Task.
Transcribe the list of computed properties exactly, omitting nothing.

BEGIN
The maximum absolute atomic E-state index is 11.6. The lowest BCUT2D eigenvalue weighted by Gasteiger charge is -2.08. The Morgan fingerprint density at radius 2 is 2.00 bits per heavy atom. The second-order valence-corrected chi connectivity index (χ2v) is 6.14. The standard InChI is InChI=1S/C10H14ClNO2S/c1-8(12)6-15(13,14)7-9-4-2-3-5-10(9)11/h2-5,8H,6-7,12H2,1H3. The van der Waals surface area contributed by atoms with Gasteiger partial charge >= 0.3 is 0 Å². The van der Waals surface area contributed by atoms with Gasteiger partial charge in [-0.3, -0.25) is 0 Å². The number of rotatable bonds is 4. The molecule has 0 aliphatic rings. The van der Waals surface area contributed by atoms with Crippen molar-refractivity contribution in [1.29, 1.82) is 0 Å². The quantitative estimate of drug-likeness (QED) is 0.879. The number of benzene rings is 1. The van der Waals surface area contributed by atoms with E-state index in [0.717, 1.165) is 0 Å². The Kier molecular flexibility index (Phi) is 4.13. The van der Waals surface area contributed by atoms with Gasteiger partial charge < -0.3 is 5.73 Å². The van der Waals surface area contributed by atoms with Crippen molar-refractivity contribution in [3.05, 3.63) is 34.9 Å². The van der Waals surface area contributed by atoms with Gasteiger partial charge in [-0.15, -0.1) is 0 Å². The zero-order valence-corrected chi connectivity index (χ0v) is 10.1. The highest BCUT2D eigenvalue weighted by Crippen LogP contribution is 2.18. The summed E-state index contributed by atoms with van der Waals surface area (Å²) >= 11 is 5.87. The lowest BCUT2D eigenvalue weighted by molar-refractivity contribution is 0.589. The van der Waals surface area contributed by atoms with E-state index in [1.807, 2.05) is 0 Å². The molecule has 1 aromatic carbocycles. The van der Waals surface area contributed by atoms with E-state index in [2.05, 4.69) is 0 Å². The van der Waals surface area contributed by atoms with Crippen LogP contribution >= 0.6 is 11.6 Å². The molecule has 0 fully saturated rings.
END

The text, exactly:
The maximum absolute atomic E-state index is 11.6. The lowest BCUT2D eigenvalue weighted by Gasteiger charge is -2.08. The Morgan fingerprint density at radius 2 is 2.00 bits per heavy atom. The second-order valence-corrected chi connectivity index (χ2v) is 6.14. The standard InChI is InChI=1S/C10H14ClNO2S/c1-8(12)6-15(13,14)7-9-4-2-3-5-10(9)11/h2-5,8H,6-7,12H2,1H3. The van der Waals surface area contributed by atoms with Gasteiger partial charge >= 0.3 is 0 Å². The van der Waals surface area contributed by atoms with Gasteiger partial charge in [-0.3, -0.25) is 0 Å². The number of rotatable bonds is 4. The molecule has 0 aliphatic rings. The van der Waals surface area contributed by atoms with Crippen molar-refractivity contribution in [1.29, 1.82) is 0 Å². The quantitative estimate of drug-likeness (QED) is 0.879. The number of benzene rings is 1. The van der Waals surface area contributed by atoms with E-state index in [0.717, 1.165) is 0 Å². The Kier molecular flexibility index (Phi) is 4.13. The van der Waals surface area contributed by atoms with Gasteiger partial charge < -0.3 is 5.73 Å². The van der Waals surface area contributed by atoms with Crippen molar-refractivity contribution in [3.05, 3.63) is 34.9 Å². The van der Waals surface area contributed by atoms with Gasteiger partial charge in [-0.15, -0.1) is 0 Å². The zero-order valence-corrected chi connectivity index (χ0v) is 10.1. The highest BCUT2D eigenvalue weighted by Crippen LogP contribution is 2.18. The summed E-state index contributed by atoms with van der Waals surface area (Å²) >= 11 is 5.87. The lowest BCUT2D eigenvalue weighted by molar-refractivity contribution is 0.589. The van der Waals surface area contributed by atoms with E-state index in [1.807, 2.05) is 0 Å². The molecule has 1 aromatic carbocycles. The van der Waals surface area contributed by atoms with E-state index in [2.05, 4.69) is 0 Å². The van der Waals surface area contributed by atoms with Crippen LogP contribution >= 0.6 is 11.6 Å². The molecule has 0 fully saturated rings.